“He immediately tried unsuccessfully to wrap the scarf around Plaintiff’s neck again, followed Plaintiff to her office, and grabbed and forcibly kissed her,” the suit alleges. “Hours after the attack, her assailant twice texted Plaintiff to ask, ‘You good?’”

According to the suit, he had earlier sent her a series of “obscene workplace IMs.”

Both were Clandestine Service trainees who were learning to recruit and handle CIA assets – spies. Their names have been publicly withheld in court proceedings as a result.

A lawyer for the assailant, who is appealing, did not respond to multiple emails from CNN. According to transcripts of the criminal proceedings obtained by CNN, the lawyer during the assailant’s criminal trial in August acknowledged that his client wrapped the scarf around the woman in the stairwell but insisted his actions were “a joke that maybe was misunderstood or didn’t land the way it was intended.”

Instant messages

The suit lays out a series of alleged episodes in which the victim says the CIA discouraged her from reporting the attack and then retaliated against her for doing so.

But it was the CIA’s sharing of the victim’s internal instant messages that gave her cause for legal action, her attorney Kevin Carroll told CNN on Wednesday. 

According to Carroll and the suit, during the assailant’s trial in August, his defense attorneys informed Carroll that the CIA had provided them with a selection of IMs between the victim and another colleague that appeared to show the victim, who is married, complaining about being “sore after sex” with that colleague. According to the suit, the messages had been “selectively edited” and the victim was in fact complaining about being sore after a workout.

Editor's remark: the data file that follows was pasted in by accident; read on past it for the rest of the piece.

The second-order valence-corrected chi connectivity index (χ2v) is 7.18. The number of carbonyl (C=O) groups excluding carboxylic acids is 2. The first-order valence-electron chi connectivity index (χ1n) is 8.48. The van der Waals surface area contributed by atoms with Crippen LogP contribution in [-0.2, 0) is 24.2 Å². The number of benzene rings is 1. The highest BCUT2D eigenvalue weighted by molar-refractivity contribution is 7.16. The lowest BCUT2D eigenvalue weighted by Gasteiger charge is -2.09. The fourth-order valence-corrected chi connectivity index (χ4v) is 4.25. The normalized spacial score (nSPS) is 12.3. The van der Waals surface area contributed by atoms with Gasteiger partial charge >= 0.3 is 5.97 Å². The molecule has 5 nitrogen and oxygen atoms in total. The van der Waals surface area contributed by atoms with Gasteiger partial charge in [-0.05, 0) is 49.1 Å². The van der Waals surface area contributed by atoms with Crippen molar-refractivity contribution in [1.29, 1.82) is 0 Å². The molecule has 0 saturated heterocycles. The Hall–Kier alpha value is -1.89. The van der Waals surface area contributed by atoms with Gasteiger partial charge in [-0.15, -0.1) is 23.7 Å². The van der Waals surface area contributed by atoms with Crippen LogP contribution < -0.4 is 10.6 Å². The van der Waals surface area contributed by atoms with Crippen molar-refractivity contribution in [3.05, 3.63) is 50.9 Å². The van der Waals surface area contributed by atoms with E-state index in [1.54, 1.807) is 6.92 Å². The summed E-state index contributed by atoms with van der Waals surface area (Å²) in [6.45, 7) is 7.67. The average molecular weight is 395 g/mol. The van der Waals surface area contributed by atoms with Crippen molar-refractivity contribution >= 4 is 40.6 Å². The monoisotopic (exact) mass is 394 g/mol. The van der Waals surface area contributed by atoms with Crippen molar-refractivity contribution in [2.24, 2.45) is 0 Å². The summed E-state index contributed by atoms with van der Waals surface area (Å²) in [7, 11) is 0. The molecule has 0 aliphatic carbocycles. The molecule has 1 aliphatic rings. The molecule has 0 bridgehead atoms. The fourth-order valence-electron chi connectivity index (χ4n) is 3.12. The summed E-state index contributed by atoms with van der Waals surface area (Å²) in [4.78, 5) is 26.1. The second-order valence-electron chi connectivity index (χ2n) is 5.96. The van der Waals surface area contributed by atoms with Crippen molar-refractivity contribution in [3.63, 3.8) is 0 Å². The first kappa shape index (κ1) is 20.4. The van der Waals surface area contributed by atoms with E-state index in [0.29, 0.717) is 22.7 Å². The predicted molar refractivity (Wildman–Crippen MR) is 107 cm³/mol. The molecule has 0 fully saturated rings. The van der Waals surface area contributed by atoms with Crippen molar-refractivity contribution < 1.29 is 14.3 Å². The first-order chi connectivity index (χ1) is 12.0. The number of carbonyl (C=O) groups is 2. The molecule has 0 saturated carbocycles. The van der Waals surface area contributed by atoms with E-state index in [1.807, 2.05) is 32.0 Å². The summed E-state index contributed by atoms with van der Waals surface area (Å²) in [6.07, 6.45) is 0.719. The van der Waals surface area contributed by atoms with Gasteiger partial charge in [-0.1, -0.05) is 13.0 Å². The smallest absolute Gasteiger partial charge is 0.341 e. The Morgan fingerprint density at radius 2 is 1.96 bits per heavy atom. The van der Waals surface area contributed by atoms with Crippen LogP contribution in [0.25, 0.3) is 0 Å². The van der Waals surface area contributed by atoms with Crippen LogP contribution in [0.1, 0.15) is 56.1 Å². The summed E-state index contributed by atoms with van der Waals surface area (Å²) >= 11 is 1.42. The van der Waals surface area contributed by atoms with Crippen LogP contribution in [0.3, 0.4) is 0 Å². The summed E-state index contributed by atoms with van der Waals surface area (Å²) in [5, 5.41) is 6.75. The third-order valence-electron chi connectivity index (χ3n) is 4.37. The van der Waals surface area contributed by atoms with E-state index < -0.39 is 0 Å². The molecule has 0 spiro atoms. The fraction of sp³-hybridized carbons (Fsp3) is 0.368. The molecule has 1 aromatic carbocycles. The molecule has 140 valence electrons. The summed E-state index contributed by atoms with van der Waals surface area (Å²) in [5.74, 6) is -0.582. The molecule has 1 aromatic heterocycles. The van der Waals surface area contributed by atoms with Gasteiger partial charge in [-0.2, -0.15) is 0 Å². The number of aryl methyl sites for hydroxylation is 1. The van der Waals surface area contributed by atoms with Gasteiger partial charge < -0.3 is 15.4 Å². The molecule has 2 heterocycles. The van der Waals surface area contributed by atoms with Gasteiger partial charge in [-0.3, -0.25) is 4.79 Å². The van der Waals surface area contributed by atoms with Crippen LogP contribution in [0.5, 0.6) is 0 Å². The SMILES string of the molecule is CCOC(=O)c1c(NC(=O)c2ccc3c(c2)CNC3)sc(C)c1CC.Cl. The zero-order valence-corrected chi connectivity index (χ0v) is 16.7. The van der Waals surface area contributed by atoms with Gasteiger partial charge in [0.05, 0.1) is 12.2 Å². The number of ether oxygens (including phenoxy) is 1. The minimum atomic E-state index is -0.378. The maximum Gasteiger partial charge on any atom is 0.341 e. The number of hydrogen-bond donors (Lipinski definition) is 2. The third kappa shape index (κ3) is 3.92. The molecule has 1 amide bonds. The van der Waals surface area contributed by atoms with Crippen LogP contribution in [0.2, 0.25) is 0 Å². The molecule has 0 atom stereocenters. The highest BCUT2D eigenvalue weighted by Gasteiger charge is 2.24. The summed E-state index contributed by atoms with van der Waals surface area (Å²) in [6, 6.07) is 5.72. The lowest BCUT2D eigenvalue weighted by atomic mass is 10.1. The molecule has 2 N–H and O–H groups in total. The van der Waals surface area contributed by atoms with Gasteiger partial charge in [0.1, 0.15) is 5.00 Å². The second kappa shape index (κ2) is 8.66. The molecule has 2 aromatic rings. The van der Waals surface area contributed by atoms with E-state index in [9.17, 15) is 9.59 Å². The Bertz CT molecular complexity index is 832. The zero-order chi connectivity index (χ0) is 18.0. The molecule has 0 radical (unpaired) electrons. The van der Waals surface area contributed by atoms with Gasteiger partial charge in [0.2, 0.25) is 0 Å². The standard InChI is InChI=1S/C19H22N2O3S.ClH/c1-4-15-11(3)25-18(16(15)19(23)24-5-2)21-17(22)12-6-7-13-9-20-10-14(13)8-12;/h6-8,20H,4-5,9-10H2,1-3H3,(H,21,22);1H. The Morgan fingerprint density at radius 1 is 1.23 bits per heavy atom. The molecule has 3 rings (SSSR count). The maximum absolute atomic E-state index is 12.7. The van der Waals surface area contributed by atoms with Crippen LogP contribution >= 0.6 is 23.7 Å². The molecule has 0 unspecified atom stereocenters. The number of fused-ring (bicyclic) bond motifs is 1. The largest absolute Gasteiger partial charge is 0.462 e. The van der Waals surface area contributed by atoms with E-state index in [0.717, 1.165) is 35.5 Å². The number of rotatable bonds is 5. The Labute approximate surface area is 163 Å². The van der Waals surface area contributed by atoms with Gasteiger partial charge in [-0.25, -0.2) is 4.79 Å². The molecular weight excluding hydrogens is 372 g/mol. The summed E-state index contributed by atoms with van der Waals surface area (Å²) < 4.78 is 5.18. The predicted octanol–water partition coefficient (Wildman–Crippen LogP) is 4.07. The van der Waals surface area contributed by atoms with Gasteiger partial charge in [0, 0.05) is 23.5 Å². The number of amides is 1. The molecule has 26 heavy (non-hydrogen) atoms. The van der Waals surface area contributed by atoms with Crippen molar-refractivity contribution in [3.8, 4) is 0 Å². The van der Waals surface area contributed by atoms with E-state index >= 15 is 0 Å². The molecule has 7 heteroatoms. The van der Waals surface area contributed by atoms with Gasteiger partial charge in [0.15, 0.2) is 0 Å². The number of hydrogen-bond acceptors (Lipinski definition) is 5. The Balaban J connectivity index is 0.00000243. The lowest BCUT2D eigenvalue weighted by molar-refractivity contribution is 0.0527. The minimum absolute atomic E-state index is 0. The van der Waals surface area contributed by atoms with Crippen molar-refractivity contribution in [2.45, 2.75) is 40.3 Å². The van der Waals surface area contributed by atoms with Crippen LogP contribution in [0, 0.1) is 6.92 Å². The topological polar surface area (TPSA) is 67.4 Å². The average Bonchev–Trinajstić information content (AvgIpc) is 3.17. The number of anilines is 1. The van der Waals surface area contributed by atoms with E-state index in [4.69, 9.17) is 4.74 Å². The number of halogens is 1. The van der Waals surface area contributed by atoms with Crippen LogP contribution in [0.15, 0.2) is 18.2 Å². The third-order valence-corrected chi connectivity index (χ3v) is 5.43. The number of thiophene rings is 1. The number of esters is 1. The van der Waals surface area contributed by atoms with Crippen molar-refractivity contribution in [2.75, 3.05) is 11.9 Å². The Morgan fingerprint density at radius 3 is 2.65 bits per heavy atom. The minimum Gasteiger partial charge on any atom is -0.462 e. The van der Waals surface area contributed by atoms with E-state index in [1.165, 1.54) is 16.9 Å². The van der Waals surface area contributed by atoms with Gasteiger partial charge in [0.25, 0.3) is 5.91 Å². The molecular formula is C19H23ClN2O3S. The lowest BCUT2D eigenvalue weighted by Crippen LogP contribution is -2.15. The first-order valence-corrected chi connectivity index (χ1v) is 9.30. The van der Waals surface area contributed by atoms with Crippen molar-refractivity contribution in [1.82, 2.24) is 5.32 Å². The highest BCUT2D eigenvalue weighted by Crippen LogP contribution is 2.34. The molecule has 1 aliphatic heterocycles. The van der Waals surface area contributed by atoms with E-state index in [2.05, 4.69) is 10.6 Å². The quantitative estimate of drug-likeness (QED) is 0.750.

“John Doe or a colleague, Richard Roe, accessed Plaintiff’s IMs, printed her records from a top-secret computer system, and provided copies of these IMs to Plaintiff’s assailant’s defense team only after selectively editing Plaintiff’s IMs to make them appear salacious: they are neither a complete record of the individuals’ workplace correspondence, nor in any way relevant to Plaintiff’s complaint,” the suit reads. 

“The threat to introduce IMs embarrassing to Plaintiff is what is known colloquially as ‘slut shaming’—an effort to undermine a valid claim of sexual assault by alleging that the complainant’s purported consensual sex with others mitigates her assailant’s nonconsensual acts,” the suit claims.

Carroll said neither he nor the victim have copies of the IMs. The judge in the assailant’s case did not admit them into evidence, according to Carroll. 

Other allegations

In July 2022, just over a week after the assault, the suit claims that the CIA “advised [the victim] not to contact law enforcement. 

“[I]f you choose to proceed [engaging with law enforcement] then any investigation [CIA is] conducting will come to a complete stop,” the suit quotes a “CIA representative” as telling the victim. “They do not do concurrent investigations, and will have to wait to take any administrative actions, including disciplinary measures, until the police conclude theirs. It is a difficult choice I am sure. Perhaps wait out the findings of the [Security] portion, and then determine how you wish to proceed.”

By August 2022, according to the suit, the CIA’s office of security, charged with the internal investigation of the matter, “determined inaccurately that Plaintiff’s assailant had committed no crime” and closed its investigation in September.